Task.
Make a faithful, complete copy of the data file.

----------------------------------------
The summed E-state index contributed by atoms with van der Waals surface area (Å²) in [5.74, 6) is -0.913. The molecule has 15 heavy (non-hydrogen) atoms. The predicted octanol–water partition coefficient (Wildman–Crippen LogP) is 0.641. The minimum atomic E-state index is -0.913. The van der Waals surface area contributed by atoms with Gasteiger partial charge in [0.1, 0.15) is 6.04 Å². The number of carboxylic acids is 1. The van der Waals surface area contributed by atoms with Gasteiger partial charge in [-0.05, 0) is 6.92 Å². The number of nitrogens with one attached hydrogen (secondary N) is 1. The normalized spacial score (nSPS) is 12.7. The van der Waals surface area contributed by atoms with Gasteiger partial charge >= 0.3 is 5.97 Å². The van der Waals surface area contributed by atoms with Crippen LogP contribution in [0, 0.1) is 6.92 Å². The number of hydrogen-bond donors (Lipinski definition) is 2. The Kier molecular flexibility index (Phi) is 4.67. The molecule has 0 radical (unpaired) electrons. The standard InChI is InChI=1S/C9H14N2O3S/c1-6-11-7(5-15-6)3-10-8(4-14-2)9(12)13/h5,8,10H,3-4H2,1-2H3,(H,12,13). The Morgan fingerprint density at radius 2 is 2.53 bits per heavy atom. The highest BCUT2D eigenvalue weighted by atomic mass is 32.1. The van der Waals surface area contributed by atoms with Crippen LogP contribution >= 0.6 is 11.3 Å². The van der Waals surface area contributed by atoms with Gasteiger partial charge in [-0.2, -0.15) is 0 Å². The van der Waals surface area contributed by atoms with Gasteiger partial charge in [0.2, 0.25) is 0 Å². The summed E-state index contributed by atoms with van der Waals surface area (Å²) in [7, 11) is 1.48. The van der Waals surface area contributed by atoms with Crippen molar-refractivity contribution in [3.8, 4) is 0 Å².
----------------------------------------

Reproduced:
The summed E-state index contributed by atoms with van der Waals surface area (Å²) in [5.74, 6) is -0.913. The molecule has 15 heavy (non-hydrogen) atoms. The predicted octanol–water partition coefficient (Wildman–Crippen LogP) is 0.641. The minimum atomic E-state index is -0.913. The van der Waals surface area contributed by atoms with Gasteiger partial charge in [0.1, 0.15) is 6.04 Å². The number of carboxylic acids is 1. The van der Waals surface area contributed by atoms with Gasteiger partial charge in [-0.05, 0) is 6.92 Å². The number of nitrogens with one attached hydrogen (secondary N) is 1. The normalized spacial score (nSPS) is 12.7. The van der Waals surface area contributed by atoms with Gasteiger partial charge >= 0.3 is 5.97 Å². The van der Waals surface area contributed by atoms with Crippen LogP contribution in [0, 0.1) is 6.92 Å². The number of hydrogen-bond donors (Lipinski definition) is 2. The Kier molecular flexibility index (Phi) is 4.67. The molecule has 0 radical (unpaired) electrons. The standard InChI is InChI=1S/C9H14N2O3S/c1-6-11-7(5-15-6)3-10-8(4-14-2)9(12)13/h5,8,10H,3-4H2,1-2H3,(H,12,13). The Morgan fingerprint density at radius 2 is 2.53 bits per heavy atom. The highest BCUT2D eigenvalue weighted by atomic mass is 32.1. The van der Waals surface area contributed by atoms with Crippen LogP contribution >= 0.6 is 11.3 Å². The van der Waals surface area contributed by atoms with Gasteiger partial charge in [-0.2, -0.15) is 0 Å². The van der Waals surface area contributed by atoms with Gasteiger partial charge in [0.2, 0.25) is 0 Å². The summed E-state index contributed by atoms with van der Waals surface area (Å²) in [7, 11) is 1.48. The van der Waals surface area contributed by atoms with Crippen molar-refractivity contribution in [3.8, 4) is 0 Å².